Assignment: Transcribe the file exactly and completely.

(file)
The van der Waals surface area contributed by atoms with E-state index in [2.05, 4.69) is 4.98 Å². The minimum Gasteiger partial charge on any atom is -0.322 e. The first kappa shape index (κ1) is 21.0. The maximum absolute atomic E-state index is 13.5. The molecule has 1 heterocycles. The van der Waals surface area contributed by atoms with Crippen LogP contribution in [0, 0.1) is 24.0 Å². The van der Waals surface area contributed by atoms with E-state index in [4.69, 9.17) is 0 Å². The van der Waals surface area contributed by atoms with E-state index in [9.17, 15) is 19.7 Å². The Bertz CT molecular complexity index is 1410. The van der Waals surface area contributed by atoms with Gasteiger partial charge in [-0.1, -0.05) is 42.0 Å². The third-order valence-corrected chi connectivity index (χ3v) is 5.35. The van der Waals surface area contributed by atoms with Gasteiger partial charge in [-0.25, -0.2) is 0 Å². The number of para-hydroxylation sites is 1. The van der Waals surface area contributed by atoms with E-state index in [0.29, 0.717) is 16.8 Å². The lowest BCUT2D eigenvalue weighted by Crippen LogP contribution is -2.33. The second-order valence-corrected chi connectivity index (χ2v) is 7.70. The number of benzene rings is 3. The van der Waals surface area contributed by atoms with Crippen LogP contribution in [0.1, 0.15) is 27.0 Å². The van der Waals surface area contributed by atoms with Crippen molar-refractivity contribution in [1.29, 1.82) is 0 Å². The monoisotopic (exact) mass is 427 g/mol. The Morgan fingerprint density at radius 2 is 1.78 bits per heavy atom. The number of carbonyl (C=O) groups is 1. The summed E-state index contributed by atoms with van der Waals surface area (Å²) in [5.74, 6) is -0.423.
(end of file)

The van der Waals surface area contributed by atoms with E-state index in [2.05, 4.69) is 4.98 Å². The minimum Gasteiger partial charge on any atom is -0.322 e. The first kappa shape index (κ1) is 21.0. The maximum absolute atomic E-state index is 13.5. The molecule has 1 heterocycles. The van der Waals surface area contributed by atoms with Crippen LogP contribution in [0, 0.1) is 24.0 Å². The van der Waals surface area contributed by atoms with E-state index in [4.69, 9.17) is 0 Å². The van der Waals surface area contributed by atoms with E-state index in [9.17, 15) is 19.7 Å². The Bertz CT molecular complexity index is 1410. The van der Waals surface area contributed by atoms with Gasteiger partial charge in [-0.1, -0.05) is 42.0 Å². The third-order valence-corrected chi connectivity index (χ3v) is 5.35. The van der Waals surface area contributed by atoms with Gasteiger partial charge in [-0.25, -0.2) is 0 Å². The number of para-hydroxylation sites is 1. The van der Waals surface area contributed by atoms with E-state index in [0.29, 0.717) is 16.8 Å². The lowest BCUT2D eigenvalue weighted by Crippen LogP contribution is -2.33. The second-order valence-corrected chi connectivity index (χ2v) is 7.70. The number of benzene rings is 3. The van der Waals surface area contributed by atoms with Crippen LogP contribution in [0.1, 0.15) is 27.0 Å². The van der Waals surface area contributed by atoms with Crippen molar-refractivity contribution in [1.29, 1.82) is 0 Å². The monoisotopic (exact) mass is 427 g/mol. The Morgan fingerprint density at radius 2 is 1.78 bits per heavy atom. The number of carbonyl (C=O) groups is 1. The summed E-state index contributed by atoms with van der Waals surface area (Å²) in [5.74, 6) is -0.423.